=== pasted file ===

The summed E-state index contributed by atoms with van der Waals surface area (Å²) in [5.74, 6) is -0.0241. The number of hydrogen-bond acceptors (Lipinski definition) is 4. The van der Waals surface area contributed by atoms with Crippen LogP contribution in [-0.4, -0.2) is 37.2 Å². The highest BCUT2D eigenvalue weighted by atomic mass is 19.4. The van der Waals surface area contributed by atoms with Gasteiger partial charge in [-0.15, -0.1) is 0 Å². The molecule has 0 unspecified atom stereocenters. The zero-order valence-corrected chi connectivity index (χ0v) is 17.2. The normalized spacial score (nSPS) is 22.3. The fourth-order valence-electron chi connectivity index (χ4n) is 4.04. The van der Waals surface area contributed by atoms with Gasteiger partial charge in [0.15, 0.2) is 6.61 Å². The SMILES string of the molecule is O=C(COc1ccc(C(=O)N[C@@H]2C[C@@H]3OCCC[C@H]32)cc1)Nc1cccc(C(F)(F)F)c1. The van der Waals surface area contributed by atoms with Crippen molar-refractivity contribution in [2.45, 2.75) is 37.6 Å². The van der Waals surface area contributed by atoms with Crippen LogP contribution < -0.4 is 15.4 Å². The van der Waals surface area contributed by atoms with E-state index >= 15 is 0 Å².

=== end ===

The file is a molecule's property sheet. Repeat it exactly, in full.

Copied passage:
The summed E-state index contributed by atoms with van der Waals surface area (Å²) in [5.74, 6) is -0.0241. The number of hydrogen-bond acceptors (Lipinski definition) is 4. The van der Waals surface area contributed by atoms with Crippen LogP contribution in [-0.4, -0.2) is 37.2 Å². The highest BCUT2D eigenvalue weighted by atomic mass is 19.4. The van der Waals surface area contributed by atoms with Gasteiger partial charge in [-0.15, -0.1) is 0 Å². The molecule has 0 unspecified atom stereocenters. The zero-order valence-corrected chi connectivity index (χ0v) is 17.2. The normalized spacial score (nSPS) is 22.3. The fourth-order valence-electron chi connectivity index (χ4n) is 4.04. The van der Waals surface area contributed by atoms with Gasteiger partial charge in [0.15, 0.2) is 6.61 Å². The SMILES string of the molecule is O=C(COc1ccc(C(=O)N[C@@H]2C[C@@H]3OCCC[C@H]32)cc1)Nc1cccc(C(F)(F)F)c1. The van der Waals surface area contributed by atoms with Crippen molar-refractivity contribution in [2.45, 2.75) is 37.6 Å². The van der Waals surface area contributed by atoms with Crippen LogP contribution < -0.4 is 15.4 Å². The van der Waals surface area contributed by atoms with E-state index >= 15 is 0 Å².